A Cost-Effective Way To Tap Emerging Markets Stocks

Plenty of advisors and increasing number are likely aware that emerging markets equities have spent several years being duds relative to U.S. equivalents.

Sure, there have been clear pockets of strength in developing economies, but broad-based funds – the primary avenue through which many advisors allocate to emerging markets – have left a lot to be desired. Over the past three years (the lag is actually much longer), the MSCI Emerging Markets Index slid 15.6% while the S&P 500 gained almost 28%. Predictably, EM stocks were also more volatile than domestic counterparts, underscoring the point that’s there been no reward for the risk incurred with diversified emerging markets equity funds.

There’s another side to the story. Some developing economies, including large ones, offer noteworthy rates of economic growth and there’s no shortage of market observers claiming that it’s time for international stocks to outperform, that those equities are inexpensive, or both.

Speaking of inexpensive, that’s the way to go for investors willing to exercise patience in emerging markets. Enter the Vanguard FTSE Emerging Markets ETF (VWO).

VWO Solid Idea for EM Exposure

When acknowledging that it could take awhile for an earnest emerging markets rebound to materialize, VWO is all the more compelling for advisors due to its annual fee of 0.08%. That compares with the category average of 1.14%, according to Vanguard data. Additionally, VWO is diverse at the holdings level.

“The portfolio’s extensive diversification mitigates the impact of the worst-performing positions. As of December 2023, it held over 4,700 stocks, and its 10 largest positions accounted for less than 18% of its assets. The ETF switched to its current benchmark in 2016 and has provided exposure to locally traded China A-shares since then, further expanding its reach,” notes Morningstar analyst Lan Anh Tran.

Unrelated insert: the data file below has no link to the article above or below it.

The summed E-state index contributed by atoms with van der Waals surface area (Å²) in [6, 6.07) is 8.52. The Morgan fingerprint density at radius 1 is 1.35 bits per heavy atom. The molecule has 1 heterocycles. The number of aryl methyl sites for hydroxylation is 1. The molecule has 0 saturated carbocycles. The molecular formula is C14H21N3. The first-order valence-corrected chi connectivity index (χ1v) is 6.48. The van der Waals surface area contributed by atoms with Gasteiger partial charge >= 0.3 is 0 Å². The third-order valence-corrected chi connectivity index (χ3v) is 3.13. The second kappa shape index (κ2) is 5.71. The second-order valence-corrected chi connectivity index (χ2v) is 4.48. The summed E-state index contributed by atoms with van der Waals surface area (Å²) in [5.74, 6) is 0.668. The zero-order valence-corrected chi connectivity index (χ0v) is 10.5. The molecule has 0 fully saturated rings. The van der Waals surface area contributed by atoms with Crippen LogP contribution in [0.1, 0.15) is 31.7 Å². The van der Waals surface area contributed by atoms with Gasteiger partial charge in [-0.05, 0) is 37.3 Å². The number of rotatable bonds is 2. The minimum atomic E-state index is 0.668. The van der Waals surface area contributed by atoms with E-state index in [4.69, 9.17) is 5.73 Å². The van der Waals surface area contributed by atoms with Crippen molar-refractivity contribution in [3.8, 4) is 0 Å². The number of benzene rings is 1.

Regarding geographic exposures, advisors should note that as its name implies, VWO follows a FTSE Russell benchmark. That index provider classifies South Korea as a developed market where as rival MSCI does not. That means there are no South Korean equities among the 5,848 held by this exchange traded fund.

Amid concerns that South Korea is currently on pace for Japan 1990s-style economic malaise, VWO’s lack of exposure to that country could be advantageous. That’s already played out in real time as the Vanguard ETF outperformed the MSCI Emerging Markets by 670 basis points over the past three years. With South Korea out of the equation, VWO was less bad than some of its rivals due in part to elevated exposure to India and Taiwan.

VWO Pros and Cons

Clearly, VWO offers clients the benefits of a low and a deep bench in terms of number of holdings. Plus, the overweights to India and Taiwan have proven beneficial.

Still, the ETF needs some China (26.90% of the portfolio) to pick up some slick and could be left vulnerable if South Korean stocks rally.

“The ETF lagged its category average by 4.45 percentage points between July 2022 and June 2023. Its heavy stake in emerging Asian markets disappointed in this period, particularly its positions in Chinese stocks,” adds Tran. “It also treaded lightly on better-performing Latin American markets. Underweighting emerging European markets briefly helped the ETF’s returns in the first half of 2022 as these economies suffered from geopolitical turmoil in the region.”

The point is like any other ETF, VWO has its advantages and its drawbacks.

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